THIS evening, like every evening, a line of buglers will quietly assemble to sound the Last Post beneath the Menin Gate at Ypres in Belgium.

They perform the honour in memory of the hundreds of thousands who lost their lives there in the First World War, many of them British.

The ceremony has taken place since 1928, in torrential rain and bright sunshine, in front of two people or 200.

On Sunday, the buglers were joined by the Duke and Duchess of Cambridge, Prime Minister Theresa May and relatives of those who fought and died nearby as part of two days of events to mark the start of the Battle of Passchendaele in 1917.

The Wiltshire Gazette and Herald:

The Menin Gate is inscribed with the names of more than 54,000 British and Commonwealth soldiers killed nearby whose graves are not known – 40,537 were members of Britain’s Armed Forces.

Events in Belgium this weekend are just a small part of a comprehensive programme being held to mark the centenary of the First World War.

They include not only formal ceremonies attended by dignitaries but also initiatives to engage ordinary people, particularly the younger generation, with acts of remembrance.

As part of the programme, two students from Royal Wootton Bassett Academy, accompanied by a teacher and a serving member of the British Army, recently embarked on a tour of the battlefields of France and Belgium which included a visit to the Menin Gate to take part in the same Last Post ceremony that took centre stage this weekend.

Ella Peters, 17, and her classmate Holly Gibbs, 16, were so inspired by what they saw and experienced during the trip that upon their return they decided to do more to further the impact.

At a special assembly held earlier this month they spoke to teachers, pupils and members of the local community about the importance of learning about and reflecting on the events of the First World War.

Dressed in their uniforms - Ella is an air cadet and Holly a cadet with Wiltshire Police - they introduced guest speakers and recounted the stories of how they had found the names of their own relatives on memorials near to where they died.

The girls’ history teacher, Dan Webb, paid tribute to their efforts and the way they have embraced the goals of the project.

“They are both passionate and have showed real enthusiasm,” he said.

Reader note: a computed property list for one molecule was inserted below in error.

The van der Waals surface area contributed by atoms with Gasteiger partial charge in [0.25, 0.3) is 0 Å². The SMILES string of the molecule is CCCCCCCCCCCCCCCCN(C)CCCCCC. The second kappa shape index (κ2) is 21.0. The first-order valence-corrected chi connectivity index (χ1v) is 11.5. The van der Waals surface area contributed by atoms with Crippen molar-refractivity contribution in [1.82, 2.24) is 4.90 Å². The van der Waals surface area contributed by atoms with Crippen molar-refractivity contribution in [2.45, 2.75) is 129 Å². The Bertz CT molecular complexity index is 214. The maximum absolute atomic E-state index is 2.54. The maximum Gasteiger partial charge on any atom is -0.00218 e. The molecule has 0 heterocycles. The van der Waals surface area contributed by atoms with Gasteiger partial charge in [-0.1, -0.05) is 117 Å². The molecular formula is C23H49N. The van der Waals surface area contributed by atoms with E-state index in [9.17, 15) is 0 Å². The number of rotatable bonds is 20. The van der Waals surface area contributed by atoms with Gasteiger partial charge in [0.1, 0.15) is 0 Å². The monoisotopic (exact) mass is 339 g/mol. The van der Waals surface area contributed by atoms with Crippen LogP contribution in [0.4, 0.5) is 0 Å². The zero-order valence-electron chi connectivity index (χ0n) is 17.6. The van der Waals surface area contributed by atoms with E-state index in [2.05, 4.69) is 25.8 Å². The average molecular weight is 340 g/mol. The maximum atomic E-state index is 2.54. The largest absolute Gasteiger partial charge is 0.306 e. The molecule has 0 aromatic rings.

Today, we have invited Holly and Ella to share their experiences with the Adver’s readers as they explore what remembrance means for them as young people and why they feel it is so important.

Ella Peters, 17, Royal Wootton Bassett Academy:

"This experience has shown me how many people are invested and contribute to the idea of remembrance. Whether that be the enthusiastic students from the centenary battlefields trip and extremely knowledgeable tour guides, or members of the local community such as local historian Sheridan Parsons and the Town Clerk Johnathan Bourne.

"People dedicate their time and efforts to get involved, research people's stories and share the memories of those who gave the ultimate sacrifice.

"It reminds me that we all have an important part to play in ensuring we continue to remember those who serve and die to protect our country and communities.

"I believe that remembrance is important due to the fact that many people lost their lives.

"Many in the First World War went without a choice and more went without the knowledge of what they were getting themselves into. 

"However, often forgotten are the lives of those left behind, who had to pick up the pieces after their families had been torn apart by the fighting.

"In some cases whole communities were wiped out. Given that local communities took charge initially, who remembers the lost communities? 

"Given that there are no longer any serving members of the First World War left to continue their legacy, someone has to pick up the mantle and carry the torch of remembrance into the next century and I really feel as though that should be the youth who does this.

"Finally, as important as the World Wars undoubtedly were, it is important that all serving soldiers from all conflicts are remembered for doing their duty."

Holly Gibbs, 16, Royal Wootton Bassett Academy:

"This experience taught me just how important remembrance is, not just 100 years on, but all the time as the men who fought gave the biggest sacrifice they could give, their life.

"The experience also taught me about the unknown positives which World War One gave us, these include the medical advances such as prosthetics. 

"Among other things, I also learnt about physical aspects. We saw the part of the Somme Battlefield the Newfoundlanders fought over; and where the bombs had hit the ground, which only solidified the chilling memories of war as the ground is still disturbed, a harrowing reminded of the destruction these weapons had. 

"This whole experience taught me so much about the pain soldiers went through and I would encourage anyone who gets the opportunity to go and see these places.                               

"Remembrance is so important, especially in this day and age as there is so much conflict in the world.

"It is important because any solider who has died in any war has given the biggest sacrifice in order to save their loved ones and country, their life.

"There is nothing more they could do so, for me, remembrance is so important as the soldiers fighting have given everything to protect me and allow me to live freely in the United Kingdom."